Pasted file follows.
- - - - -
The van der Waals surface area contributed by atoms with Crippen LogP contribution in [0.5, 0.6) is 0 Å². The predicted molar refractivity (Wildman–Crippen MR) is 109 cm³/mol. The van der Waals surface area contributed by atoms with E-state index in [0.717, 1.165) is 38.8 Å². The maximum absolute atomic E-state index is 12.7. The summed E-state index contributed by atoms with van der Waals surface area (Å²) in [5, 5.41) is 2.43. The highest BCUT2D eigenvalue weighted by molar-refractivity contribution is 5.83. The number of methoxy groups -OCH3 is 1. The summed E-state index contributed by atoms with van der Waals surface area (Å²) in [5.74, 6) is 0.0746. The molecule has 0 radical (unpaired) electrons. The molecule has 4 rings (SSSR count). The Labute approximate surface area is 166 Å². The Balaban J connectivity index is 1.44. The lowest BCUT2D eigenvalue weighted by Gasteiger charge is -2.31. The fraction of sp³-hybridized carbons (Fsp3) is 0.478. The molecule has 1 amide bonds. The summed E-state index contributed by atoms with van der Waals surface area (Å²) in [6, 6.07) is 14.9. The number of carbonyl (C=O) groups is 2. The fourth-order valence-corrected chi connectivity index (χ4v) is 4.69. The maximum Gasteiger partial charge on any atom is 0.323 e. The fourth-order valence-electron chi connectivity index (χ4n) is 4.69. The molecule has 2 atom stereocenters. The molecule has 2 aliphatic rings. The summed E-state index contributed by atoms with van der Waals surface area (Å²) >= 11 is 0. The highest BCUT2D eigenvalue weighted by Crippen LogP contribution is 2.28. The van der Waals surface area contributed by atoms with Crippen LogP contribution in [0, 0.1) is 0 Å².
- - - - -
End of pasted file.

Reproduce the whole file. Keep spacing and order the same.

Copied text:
The van der Waals surface area contributed by atoms with Crippen LogP contribution in [0.5, 0.6) is 0 Å². The predicted molar refractivity (Wildman–Crippen MR) is 109 cm³/mol. The van der Waals surface area contributed by atoms with E-state index in [0.717, 1.165) is 38.8 Å². The maximum absolute atomic E-state index is 12.7. The summed E-state index contributed by atoms with van der Waals surface area (Å²) in [5, 5.41) is 2.43. The highest BCUT2D eigenvalue weighted by molar-refractivity contribution is 5.83. The number of methoxy groups -OCH3 is 1. The summed E-state index contributed by atoms with van der Waals surface area (Å²) in [5.74, 6) is 0.0746. The molecule has 0 radical (unpaired) electrons. The molecule has 4 rings (SSSR count). The Labute approximate surface area is 166 Å². The Balaban J connectivity index is 1.44. The lowest BCUT2D eigenvalue weighted by Gasteiger charge is -2.31. The fraction of sp³-hybridized carbons (Fsp3) is 0.478. The molecule has 1 amide bonds. The summed E-state index contributed by atoms with van der Waals surface area (Å²) in [6, 6.07) is 14.9. The number of carbonyl (C=O) groups is 2. The fourth-order valence-corrected chi connectivity index (χ4v) is 4.69. The maximum Gasteiger partial charge on any atom is 0.323 e. The fourth-order valence-electron chi connectivity index (χ4n) is 4.69. The molecule has 2 atom stereocenters. The molecule has 2 aliphatic rings. The summed E-state index contributed by atoms with van der Waals surface area (Å²) >= 11 is 0. The highest BCUT2D eigenvalue weighted by Crippen LogP contribution is 2.28. The van der Waals surface area contributed by atoms with Crippen LogP contribution in [0, 0.1) is 0 Å².